3. Our neighbors
Sarah and I don’t live in a “fancy” West Knoxville (really Southwest Knoxville) neighborhood. Our neighborhood isn’t part of a nice development planned out by architects, contractors, developers, or the like. It is a small neighborhood close to downtown Knoxville. Yet we have something people have forgotten about and wish they had: true neighbors. Like Mr. Stanley across the street. Mr. Stanley is 50+ years old and lives with his parents. It is not because he can’t make it own his own. It is because he has sacrificed his life to take care of his two elderly parents so they don’t have to live in a nursing home. Stanley’s dad Howard fought in WWII, came back from the war, bought their house after the war, and raised three boys in a 950 sq. ft home. By all accounts they are happy. They have no Ipod, only one car, and live within their means. They have put our trash by the road when we were out of town, let me borrow dozens of garden tools, brought us tomatoes from their garden, and have shared their lives with us. Stanley and I have talked out on their porch about the weather, football, life, weather, football, and religion. Usually in that order. Or there is Ms. Ramona. The 83 year old woman that lives across the street. She has watched the house for us. Called us when she thought there was someone suspicious in our driveway, sorry Nathan, and has joyfully entertained Gideon as he tells her about his day, even though he tends to step on her oxygen tubes.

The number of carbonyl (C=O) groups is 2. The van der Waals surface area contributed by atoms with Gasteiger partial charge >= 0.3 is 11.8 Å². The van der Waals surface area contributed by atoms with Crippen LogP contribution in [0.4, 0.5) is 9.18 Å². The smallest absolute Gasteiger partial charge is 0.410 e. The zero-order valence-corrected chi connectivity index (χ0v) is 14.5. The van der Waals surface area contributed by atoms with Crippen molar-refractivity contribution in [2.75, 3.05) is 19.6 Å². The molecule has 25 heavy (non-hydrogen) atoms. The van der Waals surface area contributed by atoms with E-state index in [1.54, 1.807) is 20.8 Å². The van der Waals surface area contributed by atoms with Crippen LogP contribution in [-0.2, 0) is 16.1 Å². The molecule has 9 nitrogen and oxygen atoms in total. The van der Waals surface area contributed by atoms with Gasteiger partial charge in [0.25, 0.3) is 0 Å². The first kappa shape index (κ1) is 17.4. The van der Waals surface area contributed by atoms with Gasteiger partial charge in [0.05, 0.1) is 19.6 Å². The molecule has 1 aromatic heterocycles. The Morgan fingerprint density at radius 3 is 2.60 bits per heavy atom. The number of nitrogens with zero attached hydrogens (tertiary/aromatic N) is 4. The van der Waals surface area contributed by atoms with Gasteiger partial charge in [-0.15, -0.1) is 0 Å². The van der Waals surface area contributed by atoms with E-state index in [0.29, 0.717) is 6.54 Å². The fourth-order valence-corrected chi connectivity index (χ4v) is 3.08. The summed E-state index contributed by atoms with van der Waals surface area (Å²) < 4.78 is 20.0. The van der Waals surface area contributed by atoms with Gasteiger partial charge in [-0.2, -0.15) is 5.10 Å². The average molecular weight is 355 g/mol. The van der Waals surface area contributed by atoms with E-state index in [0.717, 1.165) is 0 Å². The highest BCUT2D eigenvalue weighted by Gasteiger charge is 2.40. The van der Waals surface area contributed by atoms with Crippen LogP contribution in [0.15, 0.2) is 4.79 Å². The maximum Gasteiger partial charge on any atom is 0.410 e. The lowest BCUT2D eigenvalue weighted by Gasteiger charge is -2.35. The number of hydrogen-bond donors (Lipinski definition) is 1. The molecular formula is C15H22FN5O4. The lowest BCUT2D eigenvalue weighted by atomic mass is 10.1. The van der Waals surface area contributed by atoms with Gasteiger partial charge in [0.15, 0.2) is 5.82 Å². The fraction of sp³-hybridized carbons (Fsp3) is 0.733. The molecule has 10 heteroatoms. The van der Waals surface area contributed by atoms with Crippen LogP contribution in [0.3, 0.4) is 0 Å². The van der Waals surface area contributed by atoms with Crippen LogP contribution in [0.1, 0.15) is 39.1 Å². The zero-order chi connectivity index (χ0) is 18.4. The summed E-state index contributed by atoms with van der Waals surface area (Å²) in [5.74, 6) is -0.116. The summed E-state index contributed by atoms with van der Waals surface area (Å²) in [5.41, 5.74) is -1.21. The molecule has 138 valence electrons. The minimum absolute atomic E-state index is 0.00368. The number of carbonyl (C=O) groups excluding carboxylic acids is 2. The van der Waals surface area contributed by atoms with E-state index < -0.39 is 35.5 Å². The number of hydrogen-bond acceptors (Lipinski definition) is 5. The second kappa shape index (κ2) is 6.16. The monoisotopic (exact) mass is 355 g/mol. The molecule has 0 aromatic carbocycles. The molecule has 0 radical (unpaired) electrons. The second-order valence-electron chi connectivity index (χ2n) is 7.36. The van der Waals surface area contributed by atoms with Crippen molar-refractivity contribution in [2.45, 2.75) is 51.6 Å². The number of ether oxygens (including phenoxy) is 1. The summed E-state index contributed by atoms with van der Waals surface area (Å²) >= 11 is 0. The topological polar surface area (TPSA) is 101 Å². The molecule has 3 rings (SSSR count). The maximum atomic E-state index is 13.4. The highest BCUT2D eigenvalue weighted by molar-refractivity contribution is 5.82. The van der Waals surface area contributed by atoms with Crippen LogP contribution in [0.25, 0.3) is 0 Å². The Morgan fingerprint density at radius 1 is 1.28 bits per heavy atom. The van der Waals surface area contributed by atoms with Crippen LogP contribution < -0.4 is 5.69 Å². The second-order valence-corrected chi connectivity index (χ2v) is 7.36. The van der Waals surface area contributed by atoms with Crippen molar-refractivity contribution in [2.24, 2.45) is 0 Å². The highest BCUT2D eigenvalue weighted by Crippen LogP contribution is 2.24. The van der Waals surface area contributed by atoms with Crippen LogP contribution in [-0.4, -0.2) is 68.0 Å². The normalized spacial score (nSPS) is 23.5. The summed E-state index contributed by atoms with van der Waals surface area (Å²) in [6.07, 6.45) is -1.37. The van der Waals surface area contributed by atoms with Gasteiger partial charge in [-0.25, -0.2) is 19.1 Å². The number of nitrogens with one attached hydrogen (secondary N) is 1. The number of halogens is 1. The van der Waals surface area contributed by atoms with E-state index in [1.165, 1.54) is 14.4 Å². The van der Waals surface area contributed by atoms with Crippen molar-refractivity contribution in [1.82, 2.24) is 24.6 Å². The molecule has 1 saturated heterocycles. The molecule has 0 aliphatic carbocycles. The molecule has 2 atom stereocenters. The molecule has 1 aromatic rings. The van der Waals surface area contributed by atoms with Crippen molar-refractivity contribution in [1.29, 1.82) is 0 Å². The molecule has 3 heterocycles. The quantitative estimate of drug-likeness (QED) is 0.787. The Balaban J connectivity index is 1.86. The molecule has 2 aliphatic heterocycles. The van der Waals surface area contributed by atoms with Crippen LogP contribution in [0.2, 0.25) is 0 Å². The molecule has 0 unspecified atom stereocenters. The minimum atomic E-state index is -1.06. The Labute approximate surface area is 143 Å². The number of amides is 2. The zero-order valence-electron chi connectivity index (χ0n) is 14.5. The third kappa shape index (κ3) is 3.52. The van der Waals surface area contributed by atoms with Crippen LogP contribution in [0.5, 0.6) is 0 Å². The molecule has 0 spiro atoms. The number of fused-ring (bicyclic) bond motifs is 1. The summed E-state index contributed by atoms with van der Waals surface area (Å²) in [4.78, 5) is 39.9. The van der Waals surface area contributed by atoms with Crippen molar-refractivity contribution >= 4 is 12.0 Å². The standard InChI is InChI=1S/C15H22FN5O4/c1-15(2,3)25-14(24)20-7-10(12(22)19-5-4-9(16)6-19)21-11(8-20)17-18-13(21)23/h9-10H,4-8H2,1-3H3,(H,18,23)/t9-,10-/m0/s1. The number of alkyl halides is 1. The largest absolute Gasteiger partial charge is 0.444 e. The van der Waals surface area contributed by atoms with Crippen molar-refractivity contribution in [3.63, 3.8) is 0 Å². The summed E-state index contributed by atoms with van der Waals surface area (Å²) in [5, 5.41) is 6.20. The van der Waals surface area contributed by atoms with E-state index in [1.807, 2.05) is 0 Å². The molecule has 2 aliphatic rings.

2. My family